Enter DESDEMONA, EMILIA, and CLOWN.
1 Do you know, sirrah, where Lieutenant Cassio
3 I dare not say he lies any where.
4 Why, man?
5 He's a soldier, and for one to say a soldier lies,
6 is stabbing.
7 Go to! where lodges he?
8 To tell you where he lodges, is to tell you where
9 I lie.
10 Can any thing be made of this?
11 I know not where he lodges, and for me to
12 devise a lodging and say he lies here or he
13 lies there, were to lie in mine own throat.
14 Can you inquire him out, and be edified by
16 I will catechise the world for him; that is, make
17 questions, and by them answer.
18 Seek him, bid him come hither. Tell him I have
19 moved my lord on his behalf, and hope all will
20 be well.
21 To do this is within the compass of man's wit:
22 and therefore I will attempt the doing it.
23 Where should I lose that handkerchief, Emilia?
24 I know not, madam.
25 Believe me, I had rather have lost my purse
26 Full of crusadoes: and, but my noble Moor
27 Is true of mind and made of no such baseness
28 As jealous creatures are, it were enough
29 To put him to ill thinking.
29 Is he not jealous?
30 Who, he? I think the sun where he was born
31 Drew all such humors from him.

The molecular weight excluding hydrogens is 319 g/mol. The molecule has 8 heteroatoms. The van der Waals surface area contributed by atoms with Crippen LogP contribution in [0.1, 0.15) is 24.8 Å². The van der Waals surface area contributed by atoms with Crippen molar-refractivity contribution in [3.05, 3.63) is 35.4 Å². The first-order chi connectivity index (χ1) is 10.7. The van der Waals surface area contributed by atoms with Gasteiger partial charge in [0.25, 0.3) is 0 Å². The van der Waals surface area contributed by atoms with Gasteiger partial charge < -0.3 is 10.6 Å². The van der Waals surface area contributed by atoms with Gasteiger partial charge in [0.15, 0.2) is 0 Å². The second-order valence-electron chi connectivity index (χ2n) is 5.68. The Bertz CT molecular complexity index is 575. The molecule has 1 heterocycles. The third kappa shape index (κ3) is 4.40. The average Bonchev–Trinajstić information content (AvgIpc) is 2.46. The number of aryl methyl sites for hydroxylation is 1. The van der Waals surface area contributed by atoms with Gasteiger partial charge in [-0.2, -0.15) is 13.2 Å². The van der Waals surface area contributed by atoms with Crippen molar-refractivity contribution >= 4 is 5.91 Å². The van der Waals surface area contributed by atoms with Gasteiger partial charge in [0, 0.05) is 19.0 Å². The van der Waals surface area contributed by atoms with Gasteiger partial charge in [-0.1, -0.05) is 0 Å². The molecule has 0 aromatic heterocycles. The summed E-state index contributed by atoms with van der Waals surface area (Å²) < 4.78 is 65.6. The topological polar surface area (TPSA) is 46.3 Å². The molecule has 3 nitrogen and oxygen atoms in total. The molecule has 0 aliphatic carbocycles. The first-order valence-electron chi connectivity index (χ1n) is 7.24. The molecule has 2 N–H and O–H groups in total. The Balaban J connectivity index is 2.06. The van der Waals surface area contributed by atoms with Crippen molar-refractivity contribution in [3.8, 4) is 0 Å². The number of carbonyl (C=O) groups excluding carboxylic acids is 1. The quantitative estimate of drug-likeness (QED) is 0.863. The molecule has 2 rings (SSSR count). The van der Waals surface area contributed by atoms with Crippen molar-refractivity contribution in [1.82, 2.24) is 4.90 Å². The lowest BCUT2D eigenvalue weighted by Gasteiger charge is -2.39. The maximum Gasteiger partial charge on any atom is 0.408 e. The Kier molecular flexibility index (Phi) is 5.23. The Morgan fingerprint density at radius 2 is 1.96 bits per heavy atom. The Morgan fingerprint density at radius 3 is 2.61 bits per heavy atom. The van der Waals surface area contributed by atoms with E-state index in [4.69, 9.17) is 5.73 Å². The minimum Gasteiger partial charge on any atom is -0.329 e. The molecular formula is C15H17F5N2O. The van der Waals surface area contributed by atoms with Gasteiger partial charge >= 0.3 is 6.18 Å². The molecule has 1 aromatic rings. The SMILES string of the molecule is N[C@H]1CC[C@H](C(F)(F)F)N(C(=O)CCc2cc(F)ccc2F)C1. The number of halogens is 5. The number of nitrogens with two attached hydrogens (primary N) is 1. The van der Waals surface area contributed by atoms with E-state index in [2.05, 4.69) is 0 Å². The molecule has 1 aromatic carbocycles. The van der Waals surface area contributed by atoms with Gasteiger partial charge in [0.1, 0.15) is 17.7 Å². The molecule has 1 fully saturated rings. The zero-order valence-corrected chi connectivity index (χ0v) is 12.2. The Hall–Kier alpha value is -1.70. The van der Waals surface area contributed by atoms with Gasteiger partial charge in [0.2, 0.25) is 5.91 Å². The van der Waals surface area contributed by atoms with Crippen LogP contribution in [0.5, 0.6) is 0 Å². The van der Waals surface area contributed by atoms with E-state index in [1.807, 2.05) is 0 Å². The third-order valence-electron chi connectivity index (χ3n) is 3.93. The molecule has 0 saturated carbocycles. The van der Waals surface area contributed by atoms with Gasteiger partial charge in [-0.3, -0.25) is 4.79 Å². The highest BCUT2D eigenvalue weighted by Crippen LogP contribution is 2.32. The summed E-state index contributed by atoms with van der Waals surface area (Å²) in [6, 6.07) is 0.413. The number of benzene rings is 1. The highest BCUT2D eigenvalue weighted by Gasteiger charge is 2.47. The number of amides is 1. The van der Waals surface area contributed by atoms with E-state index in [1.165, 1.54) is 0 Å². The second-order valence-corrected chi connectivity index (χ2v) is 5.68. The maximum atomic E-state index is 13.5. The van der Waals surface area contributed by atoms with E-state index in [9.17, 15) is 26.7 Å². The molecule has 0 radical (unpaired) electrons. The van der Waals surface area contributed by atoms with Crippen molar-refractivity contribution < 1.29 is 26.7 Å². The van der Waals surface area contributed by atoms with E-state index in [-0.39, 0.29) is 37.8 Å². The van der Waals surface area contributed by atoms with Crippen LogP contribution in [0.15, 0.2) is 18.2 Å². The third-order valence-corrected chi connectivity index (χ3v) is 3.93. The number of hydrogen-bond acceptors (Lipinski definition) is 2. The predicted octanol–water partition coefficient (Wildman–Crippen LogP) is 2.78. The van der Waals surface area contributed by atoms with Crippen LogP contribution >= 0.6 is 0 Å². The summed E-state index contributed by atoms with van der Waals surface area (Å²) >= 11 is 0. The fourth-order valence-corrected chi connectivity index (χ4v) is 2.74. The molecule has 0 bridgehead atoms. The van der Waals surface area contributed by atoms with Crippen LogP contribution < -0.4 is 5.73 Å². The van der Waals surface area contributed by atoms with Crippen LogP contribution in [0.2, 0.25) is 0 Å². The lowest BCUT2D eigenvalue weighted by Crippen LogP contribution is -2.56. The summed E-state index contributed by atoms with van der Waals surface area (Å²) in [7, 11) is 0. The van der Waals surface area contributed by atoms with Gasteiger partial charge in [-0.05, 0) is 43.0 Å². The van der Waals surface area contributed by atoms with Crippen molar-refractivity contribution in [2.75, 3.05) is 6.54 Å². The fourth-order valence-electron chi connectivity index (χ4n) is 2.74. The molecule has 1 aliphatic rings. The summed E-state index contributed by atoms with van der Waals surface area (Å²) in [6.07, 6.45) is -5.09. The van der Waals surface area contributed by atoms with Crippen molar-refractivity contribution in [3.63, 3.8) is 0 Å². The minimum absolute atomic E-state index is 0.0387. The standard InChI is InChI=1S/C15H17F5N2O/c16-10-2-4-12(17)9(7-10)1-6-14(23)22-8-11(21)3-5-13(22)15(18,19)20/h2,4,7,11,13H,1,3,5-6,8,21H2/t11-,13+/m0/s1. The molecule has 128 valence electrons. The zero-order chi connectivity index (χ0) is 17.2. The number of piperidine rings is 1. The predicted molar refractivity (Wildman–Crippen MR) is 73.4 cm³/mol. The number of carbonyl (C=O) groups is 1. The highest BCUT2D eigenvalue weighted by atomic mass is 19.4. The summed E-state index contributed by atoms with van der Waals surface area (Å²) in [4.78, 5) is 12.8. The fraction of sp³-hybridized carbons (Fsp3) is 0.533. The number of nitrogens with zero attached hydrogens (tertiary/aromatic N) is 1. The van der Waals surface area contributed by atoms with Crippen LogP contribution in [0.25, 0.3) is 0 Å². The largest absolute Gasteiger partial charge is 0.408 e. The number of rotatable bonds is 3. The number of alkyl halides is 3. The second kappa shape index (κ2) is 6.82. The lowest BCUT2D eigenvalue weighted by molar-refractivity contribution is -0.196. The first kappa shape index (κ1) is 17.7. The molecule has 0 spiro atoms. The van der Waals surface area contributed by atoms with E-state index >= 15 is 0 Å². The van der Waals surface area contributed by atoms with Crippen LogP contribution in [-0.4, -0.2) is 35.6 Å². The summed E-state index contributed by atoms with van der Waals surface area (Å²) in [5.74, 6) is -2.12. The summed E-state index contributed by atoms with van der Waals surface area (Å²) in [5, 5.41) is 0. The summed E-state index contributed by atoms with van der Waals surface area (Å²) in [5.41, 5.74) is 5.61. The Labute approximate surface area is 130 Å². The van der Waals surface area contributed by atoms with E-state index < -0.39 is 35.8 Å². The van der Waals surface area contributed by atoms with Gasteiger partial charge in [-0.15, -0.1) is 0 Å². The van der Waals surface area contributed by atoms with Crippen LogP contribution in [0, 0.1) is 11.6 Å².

31 Look, where he comes.
32 I will not leave him now till Cassio
33 Be call'd to him. How is't with you, my lord?
34 Well, my good lady. O, hardness to dissemble!
35 How do you, Desdemona?
35 Well, my good lord.
36 Give me your hand. This hand is moist, my lady.
37 It yet hath felt no age nor known no sorrow.
38 This argues fruitfulness and liberal heart;
39 Hot, hot, and moist. This hand of yours requires
40 A sequester from liberty, fasting and prayer,
41 Much castigation, exercise devout;
42 For here's a young and sweating devil here,
43 That commonly rebels. 'Tis a good hand,
44 A frank one.
44 You may, indeed, say so;
45 For 'twas that hand that gave away my heart.
46 A liberal hand. The hearts of old gave hands;
47 But our new heraldry is hands, not hearts.
48 I cannot speak of this. Come now, your promise.
49 What promise, chuck?
50 I have sent to bid Cassio come speak with you.
51 I have a salt and sorry rheum offends me;
52 Lend me thy handkerchief.
52 Here, my lord.
53 That which I gave you.